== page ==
Does Art Need To Come With A Warning?

Does Art Need To Come With A Warning?

By: C. Rose Widmann

April 21st, 2022

This article is from our Spring 2022 Magazine Issue. Read the full magazine here.

Content and trigger warnings are phenomena that have become more prevalent in society in the last five years. CWs/TWs allow audiences to consume content after being made aware of what it contains so that those who may be sensitive to certain types of content can opt not to consume it. But the use of content and trigger warnings in the artistic world has become a topic of strong debate.

According to the support group The Mix, content warnings are used to note content that might be potentially distressing for some audiences, while trigger warnings note specific pieces of the content that might cause a trauma reaction. There are also warnings for technical inclusions that may cause a medical alert, such as flashing lights or loud noises. Warnings can be found on the individual pieces or at the entry points of the artistic space.

While these warnings appear to be good practice for internet content, they have been controversial when applied to art in most mediums­, like film, studio art and theatre. While some argue that warnings make the art more accessible and allow audiences to prepare themselves, others believe that art should be shocking and surprising to have maximum impact on the consumer. Both sides have complications. 

It can be hard to define what content requires a warning. Violence, death, discrimination, combat, consent and sex usually warrant content warnings and trigger warnings if graphically depicted. But in breaking those general categories down, gray areas begin to appear.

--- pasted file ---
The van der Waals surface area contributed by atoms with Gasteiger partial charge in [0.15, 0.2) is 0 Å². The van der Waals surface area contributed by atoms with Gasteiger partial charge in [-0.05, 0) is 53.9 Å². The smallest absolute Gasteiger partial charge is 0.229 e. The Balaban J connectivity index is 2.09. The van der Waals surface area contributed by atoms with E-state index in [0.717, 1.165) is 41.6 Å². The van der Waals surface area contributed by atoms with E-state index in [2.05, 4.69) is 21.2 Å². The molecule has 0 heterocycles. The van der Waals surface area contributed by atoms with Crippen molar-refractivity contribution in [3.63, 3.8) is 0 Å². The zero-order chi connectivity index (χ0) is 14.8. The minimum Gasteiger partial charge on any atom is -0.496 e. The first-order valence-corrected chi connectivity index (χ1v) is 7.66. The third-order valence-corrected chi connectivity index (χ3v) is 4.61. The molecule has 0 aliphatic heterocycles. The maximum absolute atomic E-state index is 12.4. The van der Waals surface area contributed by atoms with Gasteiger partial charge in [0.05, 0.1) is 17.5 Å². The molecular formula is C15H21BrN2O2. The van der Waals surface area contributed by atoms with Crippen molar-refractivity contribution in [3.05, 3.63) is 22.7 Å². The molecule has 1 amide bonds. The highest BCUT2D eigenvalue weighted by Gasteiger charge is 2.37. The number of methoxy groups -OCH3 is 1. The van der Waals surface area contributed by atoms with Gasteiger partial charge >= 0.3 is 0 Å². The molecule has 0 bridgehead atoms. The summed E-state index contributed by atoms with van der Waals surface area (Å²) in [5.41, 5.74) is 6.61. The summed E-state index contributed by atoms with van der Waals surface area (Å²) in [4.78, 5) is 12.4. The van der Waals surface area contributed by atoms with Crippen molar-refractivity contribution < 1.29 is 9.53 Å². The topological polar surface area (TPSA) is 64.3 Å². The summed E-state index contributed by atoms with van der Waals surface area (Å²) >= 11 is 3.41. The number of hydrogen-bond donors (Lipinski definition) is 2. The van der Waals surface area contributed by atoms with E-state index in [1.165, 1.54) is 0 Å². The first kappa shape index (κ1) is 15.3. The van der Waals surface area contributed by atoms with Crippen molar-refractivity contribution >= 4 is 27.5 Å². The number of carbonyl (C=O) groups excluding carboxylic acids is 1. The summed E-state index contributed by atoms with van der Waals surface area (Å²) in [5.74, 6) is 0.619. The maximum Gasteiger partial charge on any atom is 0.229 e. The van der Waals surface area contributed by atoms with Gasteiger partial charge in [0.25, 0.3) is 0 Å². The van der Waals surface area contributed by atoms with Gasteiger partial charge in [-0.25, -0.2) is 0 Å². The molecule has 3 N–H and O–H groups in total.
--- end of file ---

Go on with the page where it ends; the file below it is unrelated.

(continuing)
For example, the COVID-19 pandemic has been traumatic for many people who have had the virus or lost people to it. Even if the disease didn’t physically affect someone, there could be mental or psychological impact from isolation and quarantine. Art reflecting the pandemic could invoke a trauma response for some consumers, so a content warning could be used. Since there’s a wide range of art that can define itself as reflecting the pandemic, should all pandemic art be given a content warning? It’s up to the artist and/or the venue to decide. 

“While I don’t have many personal triggers, I do very much appreciate TW’s/CW’s. No one should have to unexpectedly confront their sensitivities, no matter the context,” artist and art consumer Sean F. Libiran (he/him/his) said. “I do feel like individual warnings per piece can be distracting and also dampen the impact of the piece, which is unfair to both the artist and the consumer. I think a blanket statement at the beginning of a showcase is plenty, to give patrons the chance to decide whether or not they want to continue. That being said, I’d definitely change my tune if someone still had a painful or triggered response in spite of the initial blanket warning.”

In most artistic situations, it makes sense to have the content and/or trigger warnings posted at the entrance or at ticketing. But there is always a possibility that the warnings will be missed or that the venue will not prioritize posting them. It then falls to the individual artists to ensure that proper warnings are given for their content. 

At a recent production of “Wendy and the Neckbeards” at Michigan State University, trigger and content warnings were prioritized by the director and Department of Theatre due to the play’s subject matter and language. A large sign was posted at the entrance to the theatre, and the house manager ensured that everyone entering understood the warning. Warnings were also included in the playbill and online. These were appropriate, as misogynistic language and threats of violence were prevalent in the play and could have invoked strong reactions from the audience.